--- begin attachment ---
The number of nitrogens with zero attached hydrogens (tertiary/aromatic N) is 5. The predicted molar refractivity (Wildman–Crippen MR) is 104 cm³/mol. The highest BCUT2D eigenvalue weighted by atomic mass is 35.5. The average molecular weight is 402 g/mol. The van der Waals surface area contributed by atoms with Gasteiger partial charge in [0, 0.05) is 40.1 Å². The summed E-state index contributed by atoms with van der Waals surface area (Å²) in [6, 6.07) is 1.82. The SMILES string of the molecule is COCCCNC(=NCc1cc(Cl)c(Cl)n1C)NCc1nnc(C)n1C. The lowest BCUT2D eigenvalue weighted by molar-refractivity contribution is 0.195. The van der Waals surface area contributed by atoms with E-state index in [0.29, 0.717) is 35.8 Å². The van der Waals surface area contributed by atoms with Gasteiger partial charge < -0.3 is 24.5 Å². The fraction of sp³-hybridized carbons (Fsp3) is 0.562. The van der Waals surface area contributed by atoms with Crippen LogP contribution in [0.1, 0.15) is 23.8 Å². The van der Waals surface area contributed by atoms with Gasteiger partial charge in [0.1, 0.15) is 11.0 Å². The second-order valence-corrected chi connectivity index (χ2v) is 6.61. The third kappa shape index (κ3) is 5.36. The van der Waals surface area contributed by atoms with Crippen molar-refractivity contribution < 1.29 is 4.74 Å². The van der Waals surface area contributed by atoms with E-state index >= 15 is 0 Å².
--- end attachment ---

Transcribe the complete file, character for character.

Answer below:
The number of nitrogens with zero attached hydrogens (tertiary/aromatic N) is 5. The predicted molar refractivity (Wildman–Crippen MR) is 104 cm³/mol. The highest BCUT2D eigenvalue weighted by atomic mass is 35.5. The average molecular weight is 402 g/mol. The van der Waals surface area contributed by atoms with Gasteiger partial charge in [0, 0.05) is 40.1 Å². The summed E-state index contributed by atoms with van der Waals surface area (Å²) in [6, 6.07) is 1.82. The SMILES string of the molecule is COCCCNC(=NCc1cc(Cl)c(Cl)n1C)NCc1nnc(C)n1C. The lowest BCUT2D eigenvalue weighted by molar-refractivity contribution is 0.195. The van der Waals surface area contributed by atoms with E-state index in [0.29, 0.717) is 35.8 Å². The van der Waals surface area contributed by atoms with Gasteiger partial charge < -0.3 is 24.5 Å². The fraction of sp³-hybridized carbons (Fsp3) is 0.562. The van der Waals surface area contributed by atoms with Crippen LogP contribution in [0.1, 0.15) is 23.8 Å². The van der Waals surface area contributed by atoms with Gasteiger partial charge in [0.1, 0.15) is 11.0 Å². The second-order valence-corrected chi connectivity index (χ2v) is 6.61. The third kappa shape index (κ3) is 5.36. The van der Waals surface area contributed by atoms with Crippen molar-refractivity contribution < 1.29 is 4.74 Å². The van der Waals surface area contributed by atoms with E-state index >= 15 is 0 Å².